Immunoglobulin M (IgM) is one of the five major antibody types produced by the body. It is the largest antibody and circulates through the blood and lymphatic fluid. IgM antibodies comprise 5 to 10 percent of all the antibodies in the body.
The Immune System
The immune system is the first line of defense when a disease organism or foreign substance invades the body. These invaders are called antigens, and the immune system fights the threat by developing antibodies. The antibodies bind to the antigen molecules, triggering an immune response that will neutralize and destroy the antigen.
B lymphocytes, or B cells, are formed in the marrow of the large bones in the body, and are responsible for the production of antibodies. There are receptors on the surface of the B cells where the antigens circulating through the body will attach. One of the functions of B cells is the production of immunoglobulins, one of which is IgM.
Primary Immune Response
There are two types of immune responses in the body, called primary and secondary immune response. The primary response occurs when a B cell sees an antigen for the first time. Antigen binding to the surface of the B cell stimulates the production of antibodies that are capable of binding directly to the antigen. Because this first recognition process takes time for antibody development, there is an initial delay for the body to fight the invading antigens. Immunoglobulin M is an antibody produced during the primary immune response and plays a significant role fighting infection.
Secondary Immune Response
Some B cells can also change into a memory cell when exposed to an antigen for the first time. These cells will proliferate and live in the the body for a long time and can rapidly produce antibodies once it sees an antigen a second time. These memory cells circulating through the body permit someone to be immune to a disease, even if it occurs again many years later. The predominant antibody produced during a secondary immune response is immunoglobulin G (IgG).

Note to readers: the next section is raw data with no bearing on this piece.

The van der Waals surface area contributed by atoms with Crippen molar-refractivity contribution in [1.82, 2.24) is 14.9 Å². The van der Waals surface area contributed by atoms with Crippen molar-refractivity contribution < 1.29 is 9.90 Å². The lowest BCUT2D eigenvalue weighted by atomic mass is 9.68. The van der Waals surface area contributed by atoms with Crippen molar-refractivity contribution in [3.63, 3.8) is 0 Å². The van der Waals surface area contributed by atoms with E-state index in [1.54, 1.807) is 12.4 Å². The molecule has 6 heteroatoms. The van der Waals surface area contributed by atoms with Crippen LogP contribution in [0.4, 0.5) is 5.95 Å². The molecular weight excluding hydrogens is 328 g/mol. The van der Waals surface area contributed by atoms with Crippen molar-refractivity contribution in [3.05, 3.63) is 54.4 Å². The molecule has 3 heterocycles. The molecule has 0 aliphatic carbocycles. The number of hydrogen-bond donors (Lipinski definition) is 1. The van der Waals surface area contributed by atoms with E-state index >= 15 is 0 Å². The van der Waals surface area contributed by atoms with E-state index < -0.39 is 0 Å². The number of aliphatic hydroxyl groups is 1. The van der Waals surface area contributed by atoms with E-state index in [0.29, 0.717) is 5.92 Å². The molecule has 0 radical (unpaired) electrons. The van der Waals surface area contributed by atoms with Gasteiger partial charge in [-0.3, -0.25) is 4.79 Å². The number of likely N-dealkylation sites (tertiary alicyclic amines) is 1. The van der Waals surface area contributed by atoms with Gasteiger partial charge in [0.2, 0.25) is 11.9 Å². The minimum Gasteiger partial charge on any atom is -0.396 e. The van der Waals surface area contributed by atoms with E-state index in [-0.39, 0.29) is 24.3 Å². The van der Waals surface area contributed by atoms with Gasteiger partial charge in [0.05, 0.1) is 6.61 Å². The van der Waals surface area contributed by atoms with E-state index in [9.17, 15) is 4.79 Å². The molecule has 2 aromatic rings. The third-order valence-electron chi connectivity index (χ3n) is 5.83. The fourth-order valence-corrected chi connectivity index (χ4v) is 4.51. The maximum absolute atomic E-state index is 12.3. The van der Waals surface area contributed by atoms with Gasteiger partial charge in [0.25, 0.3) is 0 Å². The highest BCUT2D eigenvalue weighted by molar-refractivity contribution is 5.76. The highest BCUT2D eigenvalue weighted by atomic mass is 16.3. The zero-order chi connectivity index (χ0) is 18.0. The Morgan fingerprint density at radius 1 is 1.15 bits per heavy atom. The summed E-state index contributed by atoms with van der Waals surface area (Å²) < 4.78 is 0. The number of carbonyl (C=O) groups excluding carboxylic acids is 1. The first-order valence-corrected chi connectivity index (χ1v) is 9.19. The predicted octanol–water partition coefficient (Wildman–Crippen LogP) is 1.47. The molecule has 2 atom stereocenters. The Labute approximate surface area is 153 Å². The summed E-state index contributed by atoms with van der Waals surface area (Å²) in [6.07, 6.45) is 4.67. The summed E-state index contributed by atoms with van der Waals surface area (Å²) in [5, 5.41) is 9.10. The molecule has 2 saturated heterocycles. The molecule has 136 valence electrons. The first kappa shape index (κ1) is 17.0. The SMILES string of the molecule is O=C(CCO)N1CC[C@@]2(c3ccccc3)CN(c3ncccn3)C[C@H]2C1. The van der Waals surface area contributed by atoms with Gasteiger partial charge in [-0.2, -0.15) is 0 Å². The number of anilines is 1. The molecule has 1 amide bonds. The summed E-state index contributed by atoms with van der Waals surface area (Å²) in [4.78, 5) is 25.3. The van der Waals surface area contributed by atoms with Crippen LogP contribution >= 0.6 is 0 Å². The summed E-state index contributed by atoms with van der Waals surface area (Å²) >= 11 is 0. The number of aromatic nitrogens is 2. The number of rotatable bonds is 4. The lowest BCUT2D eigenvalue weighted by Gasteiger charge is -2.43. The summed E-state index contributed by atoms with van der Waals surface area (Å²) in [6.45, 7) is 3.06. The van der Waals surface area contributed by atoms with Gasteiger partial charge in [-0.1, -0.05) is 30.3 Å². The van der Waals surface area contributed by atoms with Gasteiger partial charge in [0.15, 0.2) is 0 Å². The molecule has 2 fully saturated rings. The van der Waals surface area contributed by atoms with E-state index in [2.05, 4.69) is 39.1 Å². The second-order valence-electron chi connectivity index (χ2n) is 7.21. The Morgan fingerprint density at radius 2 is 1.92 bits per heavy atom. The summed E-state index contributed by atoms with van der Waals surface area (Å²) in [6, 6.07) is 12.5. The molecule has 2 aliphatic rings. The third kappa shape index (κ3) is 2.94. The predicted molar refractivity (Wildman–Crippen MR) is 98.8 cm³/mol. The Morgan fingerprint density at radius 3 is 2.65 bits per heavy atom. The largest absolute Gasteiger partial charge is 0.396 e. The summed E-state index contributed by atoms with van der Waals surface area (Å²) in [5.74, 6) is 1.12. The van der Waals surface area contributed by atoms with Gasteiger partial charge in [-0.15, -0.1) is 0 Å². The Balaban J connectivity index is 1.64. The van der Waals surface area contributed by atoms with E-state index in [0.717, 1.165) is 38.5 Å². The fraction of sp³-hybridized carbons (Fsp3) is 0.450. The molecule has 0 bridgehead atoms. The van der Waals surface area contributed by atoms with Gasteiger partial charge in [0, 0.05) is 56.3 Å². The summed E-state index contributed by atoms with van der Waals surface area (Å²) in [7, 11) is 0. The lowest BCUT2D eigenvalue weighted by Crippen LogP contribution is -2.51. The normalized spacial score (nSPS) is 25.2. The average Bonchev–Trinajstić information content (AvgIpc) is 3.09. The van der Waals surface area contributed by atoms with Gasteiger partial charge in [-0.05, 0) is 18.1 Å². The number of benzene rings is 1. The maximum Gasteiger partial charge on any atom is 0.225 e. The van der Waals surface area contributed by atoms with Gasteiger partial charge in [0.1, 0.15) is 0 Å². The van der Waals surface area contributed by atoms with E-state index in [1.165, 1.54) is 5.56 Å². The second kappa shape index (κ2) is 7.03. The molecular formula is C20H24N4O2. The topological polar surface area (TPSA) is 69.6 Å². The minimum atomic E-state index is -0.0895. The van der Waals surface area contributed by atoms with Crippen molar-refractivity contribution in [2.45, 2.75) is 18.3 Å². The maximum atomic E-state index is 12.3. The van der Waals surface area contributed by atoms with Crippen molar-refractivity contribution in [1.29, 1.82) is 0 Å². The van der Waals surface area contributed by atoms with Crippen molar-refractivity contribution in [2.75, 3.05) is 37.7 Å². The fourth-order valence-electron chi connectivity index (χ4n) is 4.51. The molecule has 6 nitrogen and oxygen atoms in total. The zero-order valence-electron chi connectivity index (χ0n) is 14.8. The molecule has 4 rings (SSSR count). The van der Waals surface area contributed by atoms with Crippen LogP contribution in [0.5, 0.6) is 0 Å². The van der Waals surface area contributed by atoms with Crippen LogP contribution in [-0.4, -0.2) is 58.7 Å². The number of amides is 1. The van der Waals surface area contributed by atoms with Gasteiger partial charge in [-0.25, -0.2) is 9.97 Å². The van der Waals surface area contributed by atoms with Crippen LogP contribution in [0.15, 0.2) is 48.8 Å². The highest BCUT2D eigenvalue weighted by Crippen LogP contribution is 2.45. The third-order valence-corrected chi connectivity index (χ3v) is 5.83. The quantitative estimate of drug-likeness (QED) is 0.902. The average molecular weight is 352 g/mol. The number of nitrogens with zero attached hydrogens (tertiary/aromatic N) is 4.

The mechanism of the IgM production is such that the IgM molecule does not contain the highly specific binding sites of the IgG molecule. This permits IgM to be produced rapidly by the B cells during a primary immune response, while the IgG molecules take days to produce in quantity. The structure of the IgM molecule permits it to form a complex of five molecules, called a "pentamer." The pentamer is able to bind to many antigens simultaneously and can rapidly clear antigens from the bloodstream during the initial stages of an infection.
When an antigen is introduced into the body for the first time, large quantities of IgM are produced, while the B cells are producing highly specific IgG more slowly. Once IgG is produced in quantity, the IgG plays a greater role in the removal of antigens form the body due to its ability to bind to the antigen molecules more tightly. Through the course of an infection, a rapid spike of circulating IgM can be seen in the bloodstream, followed by a decrease of IgM as the amount of IgG increases. Medical personnel can identify the course and duration of an infection by measuring the ratio of IgM to IgG in the bloodstream. A ratio high in IgM indicates that an infection is in its early stages, while a ratio high in IgG indicates that the infection is in its later stage.